AP Sports Writers
WASHINGTON (AP) -Roger Clemens and his accuser, Brian McNamee, will be the main witnesses at a House hearing on the Mitchell Report after Andy Pettitte and two others originally invited to testify were told Monday night they don't need to show up.
Former Yankee Chuck Knoblauch and steroids dealer Kirk Radomski also were dropped from the witness list for Wednesday's public session. One new witness was added Monday night: a member of the staff that worked with former Senate majority leader George Mitchell to produce December's report on drugs in baseball.
But all attention will be focused on Clemens, a seven-time Cy Young Award winner, and McNamee, his former personal trainer, who alleged he injected the pitcher with performance-enhancing drugs.
``I guess it's showtime, isn't it?'' Clemens' lead lawyer, Rusty Hardin, said in a telephone interview.
that he injected Clemens with steroids and human growth hormone at least 16 times in 1998, 2000 and 2001. Clemens' denials of those allegations drew the attention of the House Committee on Oversight and Government Reform.
Pettitte, a pitcher for the Yankees, gave a sworn deposition to committee lawyers last week, as did Clemens and McNamee. Knoblauch, a former major leaguer who was a Yankees teammate of Clemens and Pettitte, was interviewed by committee staff earlier, while Radomski had been scheduled for a pre-hearing meeting with the committee Tuesday.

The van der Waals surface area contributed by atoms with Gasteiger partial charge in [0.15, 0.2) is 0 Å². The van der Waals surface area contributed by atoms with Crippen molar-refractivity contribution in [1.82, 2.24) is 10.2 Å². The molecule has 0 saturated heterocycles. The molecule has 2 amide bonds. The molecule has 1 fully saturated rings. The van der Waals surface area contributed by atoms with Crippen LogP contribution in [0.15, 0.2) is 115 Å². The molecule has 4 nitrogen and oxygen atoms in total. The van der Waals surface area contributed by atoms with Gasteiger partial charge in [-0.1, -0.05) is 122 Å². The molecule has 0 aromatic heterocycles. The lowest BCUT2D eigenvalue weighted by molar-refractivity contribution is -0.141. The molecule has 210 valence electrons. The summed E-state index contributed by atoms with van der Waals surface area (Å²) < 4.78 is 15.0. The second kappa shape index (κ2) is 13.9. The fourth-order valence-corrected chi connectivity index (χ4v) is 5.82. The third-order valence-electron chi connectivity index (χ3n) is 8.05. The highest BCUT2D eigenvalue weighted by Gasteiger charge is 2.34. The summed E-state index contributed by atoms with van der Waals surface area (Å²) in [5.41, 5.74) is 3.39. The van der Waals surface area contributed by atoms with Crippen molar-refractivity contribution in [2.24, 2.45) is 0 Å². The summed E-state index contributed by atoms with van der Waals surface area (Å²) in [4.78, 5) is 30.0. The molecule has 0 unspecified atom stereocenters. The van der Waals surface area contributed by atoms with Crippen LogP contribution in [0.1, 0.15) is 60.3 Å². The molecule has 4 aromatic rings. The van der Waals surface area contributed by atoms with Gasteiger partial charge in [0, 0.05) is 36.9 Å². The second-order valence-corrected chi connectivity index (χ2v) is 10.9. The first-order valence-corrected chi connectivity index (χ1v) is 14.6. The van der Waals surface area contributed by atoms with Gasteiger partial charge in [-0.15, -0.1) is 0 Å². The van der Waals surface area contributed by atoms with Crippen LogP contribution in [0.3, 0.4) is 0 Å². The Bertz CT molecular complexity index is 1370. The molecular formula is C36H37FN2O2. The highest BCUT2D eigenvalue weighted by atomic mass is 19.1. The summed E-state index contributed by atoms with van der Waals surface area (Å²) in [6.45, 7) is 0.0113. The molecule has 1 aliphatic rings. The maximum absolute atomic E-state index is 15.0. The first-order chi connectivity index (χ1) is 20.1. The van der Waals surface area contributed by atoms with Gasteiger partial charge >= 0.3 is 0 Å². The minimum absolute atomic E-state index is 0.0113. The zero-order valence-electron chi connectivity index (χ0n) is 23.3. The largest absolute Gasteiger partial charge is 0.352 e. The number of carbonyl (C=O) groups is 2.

All five originally were invited to testify Wednesday.
``Mr. Knoblauch and Mr. Pettitte answered all the Committee's questions and their testimony at the hearing is not needed,'' committee chairman Henry Waxman and ranking Republican Tom Davis said in a statement. ``Mr. Clemens and Mr. McNamee have also cooperated with the Committee in its investigation.''
Pettitte's request to be excused was first reported by The New York Times on its Web site.
Pettitte's attorney, Jay Reisinger, declined to comment after the announcement, while a lawyer for Radomski did not immediately return a phone message left at his office Monday night.
Asked about the change, Knoblauch's attorney, Diana Marshall, said: ``I'm not disappointed. I know Chuck is not disappointed.''
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